2018 Death Valley Tribal Participants
On the left: Eli Aquino, Eric Calvert and Dwayne Calvert
On the right: Robert Mariano, then Aubrey Lujan, Isiah Chavez, Elijah Lujan, then Amber Chapo
New Mexico Natives Experience Death Valley
Cow Creek Compound was built in the 1930s by the Civilian Conservation Corps in south central Death Valley National Park. Currently used as a maintenance facility, it was constructed entirely of adobe with a surrounding compound wall hundreds of feet long. For several years, Cornerstones has been conducting adobe “hands on” training workshops to rebuild the severely deteriorated wall. Local soils are very rocky, and the adobe bricks contain a large percentage of gravely stone. The adobe surfaces of Cow Creek structures were never plastered, but were left to weather naturally, revealing lots of colorful stone. No straw was used, yielding a different kind of adobe, unfamiliar to those of us familiar with traditional building materials in New Mexico.
At the beginning of this year’s workshop in late October, a 5-person team from the Ancestral Lands Southwest Conservation Corps office in Albuquerque joined our 3 Okay Owingeh team members, who were starting the season’s work. Adobe making is always first on the agenda and the eight Native Americans representing Isleta Pueblo, the Navajo Nation and our Cornerstones’ team joined in a tribal collaboration to learn about materials, new techniques and to make over 1000 bricks for the wall work. Three diverse cultures with three different languages making bricks far from home in the lowest, hottest and driest place in the US made for a unique, rewarding shared experience. Our newest and youngest volunteer was on hand, picking up a trowel to help. Plans are underway to repeat the work project in 2019.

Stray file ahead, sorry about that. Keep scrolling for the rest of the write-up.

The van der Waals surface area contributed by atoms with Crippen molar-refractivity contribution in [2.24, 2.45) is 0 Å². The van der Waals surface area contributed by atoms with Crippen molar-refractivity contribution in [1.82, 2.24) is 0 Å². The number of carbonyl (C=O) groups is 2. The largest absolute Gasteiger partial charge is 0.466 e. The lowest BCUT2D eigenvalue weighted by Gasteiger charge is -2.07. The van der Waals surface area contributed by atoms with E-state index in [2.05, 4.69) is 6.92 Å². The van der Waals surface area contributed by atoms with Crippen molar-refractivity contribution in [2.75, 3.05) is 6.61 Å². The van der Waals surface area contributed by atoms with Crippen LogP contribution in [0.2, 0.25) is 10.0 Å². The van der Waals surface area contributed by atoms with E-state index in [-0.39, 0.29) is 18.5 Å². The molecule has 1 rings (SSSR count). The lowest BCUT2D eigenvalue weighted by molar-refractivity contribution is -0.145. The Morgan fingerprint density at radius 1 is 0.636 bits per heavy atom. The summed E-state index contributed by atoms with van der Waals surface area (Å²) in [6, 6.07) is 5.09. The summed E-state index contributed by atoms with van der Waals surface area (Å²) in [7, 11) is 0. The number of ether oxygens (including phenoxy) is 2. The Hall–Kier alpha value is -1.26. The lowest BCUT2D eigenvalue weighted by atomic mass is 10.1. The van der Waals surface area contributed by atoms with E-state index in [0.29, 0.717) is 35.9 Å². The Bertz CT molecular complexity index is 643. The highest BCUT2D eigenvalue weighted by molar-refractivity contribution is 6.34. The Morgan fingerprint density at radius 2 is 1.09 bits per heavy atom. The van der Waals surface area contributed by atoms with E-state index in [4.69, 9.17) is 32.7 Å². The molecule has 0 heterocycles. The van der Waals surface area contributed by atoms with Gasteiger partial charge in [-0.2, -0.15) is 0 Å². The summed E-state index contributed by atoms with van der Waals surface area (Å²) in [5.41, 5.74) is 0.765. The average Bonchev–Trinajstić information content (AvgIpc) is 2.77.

On the left - making adobe bricks. On the right - our youngest volunteer from the Ohkay Owingeh Pueblo, Braylon!
Cornerstones’ new intern, Isaac Logsdon, participated in his first work project with Cornerstones at the Cow Creek Compound from November 4th through December 14th. He helped restore several sections of a perimeter wall, which included rebuilding parts from the foundation, to repairing the original. He spent a day in the ghost town of Rhyolite, NV (a Bureau of Land Management site), repairing a 1906 bottle house. The house was built with earthen mortar and an estimated 50,000 glass bottles! We are delighted to welcome Isaac into the Cornerstones family. A recent graduate of Kansas State University with a Bachelor of Fine Arts, Art History and Ceramics degree from Kansas City Art Institute, Kansas City, MO., he is extremely talented and has much to offer!
The Glass Bottle House
We hope that you will think generously about donating to Cornerstones during this celebratory season!